May 17, 2022
Happy Tuesday, Vitals readers. Tina will be back tomorrow. Today's newsletter is 918 words or a 3-minute read.
Situational awareness: The Biden administration is ready to extend the COVID-19 public health emergency, continuing pandemic-era policies as cases continue to rise, Bloomberg reports.
1 big thing: Employers pay hospitals billions more than Medicare
Employers and private insurance plans in 2020 paid hospitals 224% of what Medicare paid for the same services, with rates for inpatient and outpatient care varying widely from site to site, Axios' Caitlin Owens and I write off a new report from RAND.
The intrigue: The report found that hospital prices had no significant correlation with hospitals' share of Medicare and Medicaid patients, which hospitals say factor into private rates. Price did positively correlate with hospital market share.
Key findings: Some states like Hawaii, Arkansas and Washington had relative prices below 175% of Medicare prices, while others including Florida, West Virginia and South Carolina had prices at or above 310% of Medicare levels.
- In 2020, COVID-19 inpatient hospitalizations averaged 241% of Medicare, which is similar to the relative price for all inpatient procedures.
- Prices for common outpatient services performed in ambulatory surgical centers such as imaging and colonoscopies averaged 162% of Medicare payments. However, Medicare pays ambulatory surgical centers less than it pays hospital outpatient departments for the same services, the study notes, and the ratio would be lower if ambulatory surgical centers were paid the same way.
- If the same providers were paid Medicare rates for the same services, employers and private plans would have saved $49.9 billion, researchers said.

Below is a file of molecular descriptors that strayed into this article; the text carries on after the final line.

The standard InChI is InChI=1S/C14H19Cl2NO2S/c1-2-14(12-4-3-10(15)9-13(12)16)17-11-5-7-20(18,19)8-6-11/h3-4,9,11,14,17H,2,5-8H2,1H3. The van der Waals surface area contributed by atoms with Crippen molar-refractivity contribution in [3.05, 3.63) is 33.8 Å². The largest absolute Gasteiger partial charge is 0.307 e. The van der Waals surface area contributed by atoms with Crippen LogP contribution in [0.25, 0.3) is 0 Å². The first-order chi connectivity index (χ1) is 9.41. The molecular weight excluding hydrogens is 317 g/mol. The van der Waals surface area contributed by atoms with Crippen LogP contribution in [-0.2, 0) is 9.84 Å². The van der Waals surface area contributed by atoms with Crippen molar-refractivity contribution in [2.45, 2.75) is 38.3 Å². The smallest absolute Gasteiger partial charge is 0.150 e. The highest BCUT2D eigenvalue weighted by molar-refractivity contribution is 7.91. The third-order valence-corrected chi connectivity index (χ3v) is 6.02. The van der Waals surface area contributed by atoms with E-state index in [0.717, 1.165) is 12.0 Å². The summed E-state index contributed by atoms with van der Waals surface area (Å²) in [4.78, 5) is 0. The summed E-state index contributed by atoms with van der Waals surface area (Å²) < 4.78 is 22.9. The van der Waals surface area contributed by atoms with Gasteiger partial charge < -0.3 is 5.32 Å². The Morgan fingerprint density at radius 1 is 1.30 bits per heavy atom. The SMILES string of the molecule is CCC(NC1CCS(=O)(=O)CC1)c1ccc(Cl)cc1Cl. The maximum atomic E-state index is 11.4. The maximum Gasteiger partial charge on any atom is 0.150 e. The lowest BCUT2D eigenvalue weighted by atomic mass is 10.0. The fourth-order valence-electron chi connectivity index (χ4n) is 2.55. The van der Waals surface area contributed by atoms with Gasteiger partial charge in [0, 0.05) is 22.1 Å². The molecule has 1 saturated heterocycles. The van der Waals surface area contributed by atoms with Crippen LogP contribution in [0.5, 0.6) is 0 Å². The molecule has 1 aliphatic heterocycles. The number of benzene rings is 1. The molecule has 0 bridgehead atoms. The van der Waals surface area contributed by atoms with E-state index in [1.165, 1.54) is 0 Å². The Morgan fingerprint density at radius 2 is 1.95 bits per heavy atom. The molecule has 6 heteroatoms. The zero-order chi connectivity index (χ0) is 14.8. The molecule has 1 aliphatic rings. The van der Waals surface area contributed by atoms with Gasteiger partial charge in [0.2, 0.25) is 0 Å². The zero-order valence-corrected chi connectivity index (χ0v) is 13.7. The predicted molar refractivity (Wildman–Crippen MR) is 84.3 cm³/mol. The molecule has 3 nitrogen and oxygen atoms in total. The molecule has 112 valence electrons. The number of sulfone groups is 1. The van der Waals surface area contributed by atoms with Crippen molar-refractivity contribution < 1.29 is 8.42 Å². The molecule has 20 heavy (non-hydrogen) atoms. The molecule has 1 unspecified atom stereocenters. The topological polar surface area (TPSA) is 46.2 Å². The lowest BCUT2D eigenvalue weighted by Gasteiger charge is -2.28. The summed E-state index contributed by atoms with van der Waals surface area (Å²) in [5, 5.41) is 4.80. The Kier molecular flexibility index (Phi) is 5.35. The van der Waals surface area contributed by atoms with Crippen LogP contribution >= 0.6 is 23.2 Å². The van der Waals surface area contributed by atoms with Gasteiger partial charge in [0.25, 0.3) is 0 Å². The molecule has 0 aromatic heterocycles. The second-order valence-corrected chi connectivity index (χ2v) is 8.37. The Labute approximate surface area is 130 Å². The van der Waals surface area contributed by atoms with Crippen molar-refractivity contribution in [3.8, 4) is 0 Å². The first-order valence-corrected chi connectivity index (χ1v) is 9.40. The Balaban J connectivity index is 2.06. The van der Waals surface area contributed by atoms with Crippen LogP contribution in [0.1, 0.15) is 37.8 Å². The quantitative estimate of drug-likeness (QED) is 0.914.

The other side: Hospitals say Medicare reimbursement rates are too low, so they have to charge privately insured patients more to make ends meet.
The bottom line: Health costs are likely to keep rising for those with private insurance. The more information about pricing disparities that becomes public, the more likely it is that pressure on hospitals to justify their prices will build.
2. Formula shortage hits hard with imports limited
Abbott Nutrition on Monday said it reached an agreement with the FDA to reopen a Michigan baby formula plant that was closed due to a recall, paving the way for increased supply amid a nationwide shortage.
The big picture: The shortage has cast a spotlight on a tightly concentrated industry, sparking a debate over whether import restrictions, "big bottle" or both set the stage for this crisis, Axios' Nathan Bomey writes.
- Four companies — Abbott, Mead Johnson, Perrigo and Nestle — account for more than 87% of the market, according to IBISWorld.
- Parents scrambling to track down formula following the collision of supply chain issues and the massive recall want answers on how this could happen with such a life-critical product.
- Republicans have criticized the FDA for cracking down too hard on Abbott, while Democrats have blasted the industry for lacking competition.